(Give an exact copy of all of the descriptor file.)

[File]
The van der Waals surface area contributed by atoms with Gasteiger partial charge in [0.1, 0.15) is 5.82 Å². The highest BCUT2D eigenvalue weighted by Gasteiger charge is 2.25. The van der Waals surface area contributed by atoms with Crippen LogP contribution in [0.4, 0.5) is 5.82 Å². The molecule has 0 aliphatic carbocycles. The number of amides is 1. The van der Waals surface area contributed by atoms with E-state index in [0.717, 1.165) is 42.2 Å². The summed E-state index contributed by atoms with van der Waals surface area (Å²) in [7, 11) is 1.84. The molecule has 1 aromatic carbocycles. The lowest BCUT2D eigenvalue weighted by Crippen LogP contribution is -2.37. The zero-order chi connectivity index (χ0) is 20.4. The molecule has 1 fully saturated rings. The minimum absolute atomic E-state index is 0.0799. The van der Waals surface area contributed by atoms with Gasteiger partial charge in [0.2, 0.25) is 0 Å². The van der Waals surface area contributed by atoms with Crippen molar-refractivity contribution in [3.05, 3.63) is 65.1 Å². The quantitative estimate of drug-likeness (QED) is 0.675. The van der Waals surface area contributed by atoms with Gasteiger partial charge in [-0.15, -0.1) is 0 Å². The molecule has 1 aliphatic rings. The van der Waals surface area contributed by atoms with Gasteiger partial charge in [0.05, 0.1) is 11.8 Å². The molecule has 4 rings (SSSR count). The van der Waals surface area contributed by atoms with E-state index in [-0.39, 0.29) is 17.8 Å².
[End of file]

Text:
The van der Waals surface area contributed by atoms with Gasteiger partial charge in [0.1, 0.15) is 5.82 Å². The highest BCUT2D eigenvalue weighted by Gasteiger charge is 2.25. The van der Waals surface area contributed by atoms with Crippen LogP contribution in [0.4, 0.5) is 5.82 Å². The molecule has 0 aliphatic carbocycles. The number of amides is 1. The van der Waals surface area contributed by atoms with E-state index in [0.717, 1.165) is 42.2 Å². The summed E-state index contributed by atoms with van der Waals surface area (Å²) in [7, 11) is 1.84. The molecule has 1 aromatic carbocycles. The lowest BCUT2D eigenvalue weighted by Crippen LogP contribution is -2.37. The zero-order chi connectivity index (χ0) is 20.4. The molecule has 1 fully saturated rings. The minimum absolute atomic E-state index is 0.0799. The van der Waals surface area contributed by atoms with Gasteiger partial charge in [0.2, 0.25) is 0 Å². The van der Waals surface area contributed by atoms with Crippen molar-refractivity contribution in [3.05, 3.63) is 65.1 Å². The quantitative estimate of drug-likeness (QED) is 0.675. The van der Waals surface area contributed by atoms with Gasteiger partial charge in [-0.15, -0.1) is 0 Å². The molecule has 1 aliphatic rings. The van der Waals surface area contributed by atoms with Gasteiger partial charge in [0.05, 0.1) is 11.8 Å². The molecule has 4 rings (SSSR count). The van der Waals surface area contributed by atoms with E-state index in [-0.39, 0.29) is 17.8 Å².